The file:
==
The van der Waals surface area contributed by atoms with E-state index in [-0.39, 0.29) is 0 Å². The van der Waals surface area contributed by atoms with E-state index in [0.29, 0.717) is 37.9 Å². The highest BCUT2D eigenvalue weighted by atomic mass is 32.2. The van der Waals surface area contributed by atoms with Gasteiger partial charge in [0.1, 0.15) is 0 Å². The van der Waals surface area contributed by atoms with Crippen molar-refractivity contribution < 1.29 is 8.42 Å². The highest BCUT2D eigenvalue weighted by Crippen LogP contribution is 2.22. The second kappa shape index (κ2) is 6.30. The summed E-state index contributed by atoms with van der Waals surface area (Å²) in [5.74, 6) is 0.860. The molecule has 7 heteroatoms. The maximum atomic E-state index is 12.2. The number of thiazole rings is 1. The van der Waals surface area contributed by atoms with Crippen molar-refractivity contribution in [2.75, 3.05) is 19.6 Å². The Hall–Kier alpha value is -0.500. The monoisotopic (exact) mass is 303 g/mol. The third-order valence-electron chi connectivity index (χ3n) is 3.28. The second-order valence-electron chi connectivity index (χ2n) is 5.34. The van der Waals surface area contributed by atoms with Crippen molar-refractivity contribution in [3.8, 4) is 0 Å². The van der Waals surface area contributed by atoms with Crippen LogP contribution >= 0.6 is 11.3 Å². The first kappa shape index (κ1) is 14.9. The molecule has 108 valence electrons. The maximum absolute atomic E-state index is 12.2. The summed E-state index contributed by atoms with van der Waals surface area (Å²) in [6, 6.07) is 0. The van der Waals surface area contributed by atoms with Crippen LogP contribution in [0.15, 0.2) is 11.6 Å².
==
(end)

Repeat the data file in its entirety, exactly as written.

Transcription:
The van der Waals surface area contributed by atoms with E-state index in [-0.39, 0.29) is 0 Å². The van der Waals surface area contributed by atoms with E-state index in [0.29, 0.717) is 37.9 Å². The highest BCUT2D eigenvalue weighted by atomic mass is 32.2. The van der Waals surface area contributed by atoms with Gasteiger partial charge in [0.1, 0.15) is 0 Å². The van der Waals surface area contributed by atoms with Crippen molar-refractivity contribution < 1.29 is 8.42 Å². The highest BCUT2D eigenvalue weighted by Crippen LogP contribution is 2.22. The second kappa shape index (κ2) is 6.30. The summed E-state index contributed by atoms with van der Waals surface area (Å²) in [5.74, 6) is 0.860. The molecule has 7 heteroatoms. The maximum atomic E-state index is 12.2. The number of thiazole rings is 1. The van der Waals surface area contributed by atoms with Crippen molar-refractivity contribution in [2.75, 3.05) is 19.6 Å². The Hall–Kier alpha value is -0.500. The monoisotopic (exact) mass is 303 g/mol. The third-order valence-electron chi connectivity index (χ3n) is 3.28. The second-order valence-electron chi connectivity index (χ2n) is 5.34. The van der Waals surface area contributed by atoms with Crippen molar-refractivity contribution in [3.8, 4) is 0 Å². The van der Waals surface area contributed by atoms with Crippen LogP contribution >= 0.6 is 11.3 Å². The first kappa shape index (κ1) is 14.9. The molecule has 108 valence electrons. The maximum absolute atomic E-state index is 12.2. The summed E-state index contributed by atoms with van der Waals surface area (Å²) in [6, 6.07) is 0. The van der Waals surface area contributed by atoms with Crippen LogP contribution in [0.15, 0.2) is 11.6 Å².